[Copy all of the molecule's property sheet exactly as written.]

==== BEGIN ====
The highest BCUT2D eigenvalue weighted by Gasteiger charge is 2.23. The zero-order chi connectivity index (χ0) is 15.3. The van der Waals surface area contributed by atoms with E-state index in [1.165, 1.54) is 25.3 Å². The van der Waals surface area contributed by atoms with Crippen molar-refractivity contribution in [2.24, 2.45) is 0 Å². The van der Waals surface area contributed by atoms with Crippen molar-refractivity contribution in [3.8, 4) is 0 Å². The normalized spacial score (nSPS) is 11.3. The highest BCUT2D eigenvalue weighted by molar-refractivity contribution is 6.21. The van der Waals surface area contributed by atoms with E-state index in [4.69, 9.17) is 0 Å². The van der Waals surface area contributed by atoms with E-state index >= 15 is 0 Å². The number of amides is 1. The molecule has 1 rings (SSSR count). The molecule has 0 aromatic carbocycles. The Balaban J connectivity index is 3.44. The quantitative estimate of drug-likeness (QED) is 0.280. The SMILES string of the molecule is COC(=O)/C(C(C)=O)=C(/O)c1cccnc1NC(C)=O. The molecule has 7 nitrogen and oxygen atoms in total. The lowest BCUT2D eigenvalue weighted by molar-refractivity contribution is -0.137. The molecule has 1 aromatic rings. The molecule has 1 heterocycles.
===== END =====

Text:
The highest BCUT2D eigenvalue weighted by Gasteiger charge is 2.23. The zero-order chi connectivity index (χ0) is 15.3. The van der Waals surface area contributed by atoms with E-state index in [1.165, 1.54) is 25.3 Å². The van der Waals surface area contributed by atoms with Crippen molar-refractivity contribution in [2.24, 2.45) is 0 Å². The van der Waals surface area contributed by atoms with Crippen molar-refractivity contribution in [3.8, 4) is 0 Å². The normalized spacial score (nSPS) is 11.3. The highest BCUT2D eigenvalue weighted by molar-refractivity contribution is 6.21. The van der Waals surface area contributed by atoms with E-state index in [4.69, 9.17) is 0 Å². The van der Waals surface area contributed by atoms with E-state index >= 15 is 0 Å². The number of amides is 1. The molecule has 1 rings (SSSR count). The molecule has 0 aromatic carbocycles. The Balaban J connectivity index is 3.44. The quantitative estimate of drug-likeness (QED) is 0.280. The SMILES string of the molecule is COC(=O)/C(C(C)=O)=C(/O)c1cccnc1NC(C)=O. The molecule has 7 nitrogen and oxygen atoms in total. The lowest BCUT2D eigenvalue weighted by molar-refractivity contribution is -0.137. The molecule has 1 aromatic rings. The molecule has 1 heterocycles.